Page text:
When your main goal as an academic is to learn about and solve the most important problems, publications and other activities are byproducts
Date created: 2022-06-23
The approach described below captures both The Hamming question and Richard Feynman’s strategy to Keep a list of important problems and test new ideas against them. I think it also directs your focus towards what is meaningful rather than the bean counting of h-index and citation counts that we sometimes fall into as academics.
This is also helpful when reading new articles because you are always in the mode of “solving” problems, A sustainable way to keep up with the research literature is to read with a goal in mind.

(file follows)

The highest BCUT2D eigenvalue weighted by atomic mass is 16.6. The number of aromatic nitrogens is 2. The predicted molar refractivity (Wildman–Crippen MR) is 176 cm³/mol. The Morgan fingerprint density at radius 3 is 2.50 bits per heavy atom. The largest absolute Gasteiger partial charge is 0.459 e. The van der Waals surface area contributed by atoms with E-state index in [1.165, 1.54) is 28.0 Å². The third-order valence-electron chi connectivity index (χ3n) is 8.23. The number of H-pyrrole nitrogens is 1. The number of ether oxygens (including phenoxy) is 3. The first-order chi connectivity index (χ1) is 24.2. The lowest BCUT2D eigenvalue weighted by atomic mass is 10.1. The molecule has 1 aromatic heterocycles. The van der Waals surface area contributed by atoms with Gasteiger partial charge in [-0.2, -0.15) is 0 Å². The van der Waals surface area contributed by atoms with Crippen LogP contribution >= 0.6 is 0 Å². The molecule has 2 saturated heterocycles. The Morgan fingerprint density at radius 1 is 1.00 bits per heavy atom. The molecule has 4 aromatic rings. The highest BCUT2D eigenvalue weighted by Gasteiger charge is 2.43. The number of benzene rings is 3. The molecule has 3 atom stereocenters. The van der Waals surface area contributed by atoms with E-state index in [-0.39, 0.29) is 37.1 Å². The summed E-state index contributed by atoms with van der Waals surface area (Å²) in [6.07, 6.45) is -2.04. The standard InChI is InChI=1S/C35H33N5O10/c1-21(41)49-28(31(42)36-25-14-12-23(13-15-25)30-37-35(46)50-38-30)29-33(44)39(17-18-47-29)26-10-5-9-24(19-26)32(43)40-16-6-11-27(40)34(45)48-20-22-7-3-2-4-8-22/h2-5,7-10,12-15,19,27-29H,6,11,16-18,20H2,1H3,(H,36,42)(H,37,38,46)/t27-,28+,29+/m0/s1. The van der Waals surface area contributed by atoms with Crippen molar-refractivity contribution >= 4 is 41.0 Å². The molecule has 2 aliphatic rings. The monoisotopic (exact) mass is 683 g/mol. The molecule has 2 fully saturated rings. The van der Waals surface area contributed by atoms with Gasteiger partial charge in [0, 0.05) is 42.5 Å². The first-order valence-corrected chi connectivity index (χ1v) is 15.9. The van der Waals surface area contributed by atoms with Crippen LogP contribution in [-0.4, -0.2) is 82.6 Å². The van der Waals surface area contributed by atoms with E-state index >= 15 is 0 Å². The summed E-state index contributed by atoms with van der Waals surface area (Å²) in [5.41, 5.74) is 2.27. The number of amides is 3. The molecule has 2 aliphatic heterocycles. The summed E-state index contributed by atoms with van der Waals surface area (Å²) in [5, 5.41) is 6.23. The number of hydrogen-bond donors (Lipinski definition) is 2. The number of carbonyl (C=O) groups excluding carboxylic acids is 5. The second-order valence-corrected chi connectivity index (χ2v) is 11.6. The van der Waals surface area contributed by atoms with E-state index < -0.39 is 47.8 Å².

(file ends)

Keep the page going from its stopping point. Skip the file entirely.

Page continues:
The key wasn’t really using Obsidian, it was in changing my mindset from ‘publish or perish’ to a sense of just wanting to learn and grapple with the ideas in my field that I find most interesting/pressing. I had to be able to trust that focusing almost exclusively on thinking and learning (as serviced by reading and writing), all the publications, grant applications, and other academic activities would be addressed as byproducts. In my mind, my identity as an academic is now to be a prolific reader, writer, thinker, and learner, and all the other stuff is just the fruit of these core practices.